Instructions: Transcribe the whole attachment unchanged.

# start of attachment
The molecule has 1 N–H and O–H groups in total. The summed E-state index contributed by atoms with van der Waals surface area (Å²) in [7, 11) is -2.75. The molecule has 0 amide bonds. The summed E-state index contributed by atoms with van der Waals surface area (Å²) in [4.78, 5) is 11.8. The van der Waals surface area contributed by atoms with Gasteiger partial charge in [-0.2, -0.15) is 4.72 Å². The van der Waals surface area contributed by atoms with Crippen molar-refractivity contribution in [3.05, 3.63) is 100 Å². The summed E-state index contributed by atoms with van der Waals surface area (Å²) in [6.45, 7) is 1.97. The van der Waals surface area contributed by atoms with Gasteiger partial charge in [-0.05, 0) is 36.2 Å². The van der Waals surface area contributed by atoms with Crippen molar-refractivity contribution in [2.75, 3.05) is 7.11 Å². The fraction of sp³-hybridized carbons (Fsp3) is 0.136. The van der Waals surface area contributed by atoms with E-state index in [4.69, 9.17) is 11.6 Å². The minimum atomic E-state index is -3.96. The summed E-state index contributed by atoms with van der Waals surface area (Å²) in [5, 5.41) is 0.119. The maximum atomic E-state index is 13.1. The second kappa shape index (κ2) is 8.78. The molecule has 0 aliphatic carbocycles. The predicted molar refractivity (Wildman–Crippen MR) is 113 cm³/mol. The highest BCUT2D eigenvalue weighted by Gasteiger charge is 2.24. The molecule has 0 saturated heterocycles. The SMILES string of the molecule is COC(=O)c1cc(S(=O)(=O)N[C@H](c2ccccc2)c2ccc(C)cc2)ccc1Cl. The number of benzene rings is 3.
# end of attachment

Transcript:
The molecule has 1 N–H and O–H groups in total. The summed E-state index contributed by atoms with van der Waals surface area (Å²) in [7, 11) is -2.75. The molecule has 0 amide bonds. The summed E-state index contributed by atoms with van der Waals surface area (Å²) in [4.78, 5) is 11.8. The van der Waals surface area contributed by atoms with Gasteiger partial charge in [-0.2, -0.15) is 4.72 Å². The van der Waals surface area contributed by atoms with Crippen molar-refractivity contribution in [3.05, 3.63) is 100 Å². The summed E-state index contributed by atoms with van der Waals surface area (Å²) in [6.45, 7) is 1.97. The van der Waals surface area contributed by atoms with Gasteiger partial charge in [-0.05, 0) is 36.2 Å². The van der Waals surface area contributed by atoms with Crippen molar-refractivity contribution in [2.75, 3.05) is 7.11 Å². The fraction of sp³-hybridized carbons (Fsp3) is 0.136. The van der Waals surface area contributed by atoms with E-state index in [4.69, 9.17) is 11.6 Å². The minimum atomic E-state index is -3.96. The summed E-state index contributed by atoms with van der Waals surface area (Å²) in [5, 5.41) is 0.119. The maximum atomic E-state index is 13.1. The second kappa shape index (κ2) is 8.78. The molecule has 0 aliphatic carbocycles. The predicted molar refractivity (Wildman–Crippen MR) is 113 cm³/mol. The highest BCUT2D eigenvalue weighted by Gasteiger charge is 2.24. The molecule has 0 saturated heterocycles. The SMILES string of the molecule is COC(=O)c1cc(S(=O)(=O)N[C@H](c2ccccc2)c2ccc(C)cc2)ccc1Cl. The number of benzene rings is 3.